Progressives are not troubled by the Civil War death toll, and I have never heard a suggestion that the victims' descendents are entitled to reparations.   However, I have heard repeated complaints about Pinochet's killing 3,000 leftists in Chile.  That is wrong, and it is a significant crime, but it is tiny compared to what the US government did.

I decided to assign part of Thomas J. DiLorenzo's book Lincoln Unmasked as well as part of his Hamilton's Curse in a new course I have developed called Government and Business.  Usually Government and Business courses are textbook-based, cliche-ridden Progressive propaganda.  CUNY's new free institutions program gave me released time last year, and I have developed the Business and Government course from a libertarian, free market, and anti-statist persepective.

Most historical accounts of the Civil War are told from the northern point of view; they emphasize the role of slavery, which is fair to a point.  It is also true that there had been a southern secessionist movement in the late 1820s that had zero to do with slavery.  It had to do with a tariff, the so-called Tariff of Abominations.  There was much tariff talk in 1859 and 1860, and to say that secession had nothing to do with tariffs smacks of the kind of propanda that makes Pinochet the world's greatest criminal and Stalin an omelet maker.  The low quality of historical research in general becomes embarrassing whenever economic issues are relevant, as DiLorenzo points out.  An historian who claims that tariffs made the US wealthy, for instance, is a fool, not a formidable intellect as Americans often believe.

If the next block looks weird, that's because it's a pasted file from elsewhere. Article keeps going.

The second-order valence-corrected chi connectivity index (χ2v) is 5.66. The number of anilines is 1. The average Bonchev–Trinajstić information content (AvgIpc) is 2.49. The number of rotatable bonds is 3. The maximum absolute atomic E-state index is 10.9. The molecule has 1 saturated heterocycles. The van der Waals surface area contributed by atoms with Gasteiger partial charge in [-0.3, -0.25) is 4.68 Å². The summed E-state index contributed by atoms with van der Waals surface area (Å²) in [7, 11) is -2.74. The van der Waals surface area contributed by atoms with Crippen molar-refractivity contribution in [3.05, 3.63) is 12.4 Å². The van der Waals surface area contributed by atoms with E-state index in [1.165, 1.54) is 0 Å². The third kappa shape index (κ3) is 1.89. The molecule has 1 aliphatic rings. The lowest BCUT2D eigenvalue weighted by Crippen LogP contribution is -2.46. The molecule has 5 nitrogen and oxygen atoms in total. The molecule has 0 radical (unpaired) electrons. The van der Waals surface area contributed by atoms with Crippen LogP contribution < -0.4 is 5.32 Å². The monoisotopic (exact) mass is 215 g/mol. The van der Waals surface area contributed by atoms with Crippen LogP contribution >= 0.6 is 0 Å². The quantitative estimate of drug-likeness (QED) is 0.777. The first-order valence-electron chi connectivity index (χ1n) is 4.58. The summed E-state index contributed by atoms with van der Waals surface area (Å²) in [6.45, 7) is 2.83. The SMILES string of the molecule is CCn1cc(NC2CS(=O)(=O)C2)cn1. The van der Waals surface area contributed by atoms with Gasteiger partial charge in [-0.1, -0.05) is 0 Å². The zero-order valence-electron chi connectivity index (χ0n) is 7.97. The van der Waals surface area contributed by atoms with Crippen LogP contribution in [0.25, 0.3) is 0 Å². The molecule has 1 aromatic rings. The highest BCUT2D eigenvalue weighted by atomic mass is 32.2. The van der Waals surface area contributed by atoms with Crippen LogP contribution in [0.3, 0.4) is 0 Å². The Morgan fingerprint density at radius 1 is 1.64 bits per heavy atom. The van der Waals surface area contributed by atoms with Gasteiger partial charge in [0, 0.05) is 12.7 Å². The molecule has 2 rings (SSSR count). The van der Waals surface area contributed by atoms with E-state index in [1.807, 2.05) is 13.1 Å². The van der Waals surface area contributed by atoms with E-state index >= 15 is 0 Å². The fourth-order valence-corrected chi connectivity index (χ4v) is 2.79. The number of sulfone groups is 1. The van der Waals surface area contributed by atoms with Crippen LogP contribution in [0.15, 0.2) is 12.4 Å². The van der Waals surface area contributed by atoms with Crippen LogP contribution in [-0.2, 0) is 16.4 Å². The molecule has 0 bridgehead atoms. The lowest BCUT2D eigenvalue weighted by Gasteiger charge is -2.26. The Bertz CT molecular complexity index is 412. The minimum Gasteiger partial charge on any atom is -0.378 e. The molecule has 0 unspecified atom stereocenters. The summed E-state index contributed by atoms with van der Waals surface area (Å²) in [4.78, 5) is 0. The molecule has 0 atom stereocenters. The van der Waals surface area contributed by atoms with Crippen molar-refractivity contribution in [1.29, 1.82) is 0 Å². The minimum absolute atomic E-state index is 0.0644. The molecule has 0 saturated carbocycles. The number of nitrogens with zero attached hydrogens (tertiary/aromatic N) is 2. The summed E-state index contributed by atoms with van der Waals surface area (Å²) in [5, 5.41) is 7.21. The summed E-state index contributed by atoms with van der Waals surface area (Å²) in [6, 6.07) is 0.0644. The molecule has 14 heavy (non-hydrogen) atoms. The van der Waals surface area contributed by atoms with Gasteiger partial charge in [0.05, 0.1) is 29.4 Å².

In 1828 John Calhoun published a tract entitled "The South Carolina Exposition and Protest" in which he argued for South Carolina's nullification of the 1828 tariff.  Jefferson, who had died two years earlier, would have approved.  Tariffs helped northern manufacturers but directly harmed southern agricultural interests. This is what Wikipedia says about Lincoln's position on the tariff:
The Republican party included a strong pro-tariff plank in its 1860 platform. They also sent prominent tariff advocates such as Morrill and Sherman to campaign in Pennsylvania and New Jersey, where the tariff was popular, by touting the Morrill bill. Both Democratic candidates, John C. Breckenridge and Stephen Douglas, opposed all high tariffs and protectionism in general.[4]
Historian Reinhard H. Luthin documents the importance of the Morrill Tariff to the Republicans in the 1860 presidential election.[5] Abraham Lincoln's record as a protectionist and support for the Morrill Tariff bill, he notes, helped him to secure support in the important electoral college state of Pennsylvania, as well as neighboring New Jersey. Lincoln carried Pennsylvania handily in November, as part of his sweep of the North...On February 14, 1861, President-elect Lincoln told an audience in Pittsburgh that he would make a new tariff his priority in the next session if the bill did not pass by inauguration day on March 4.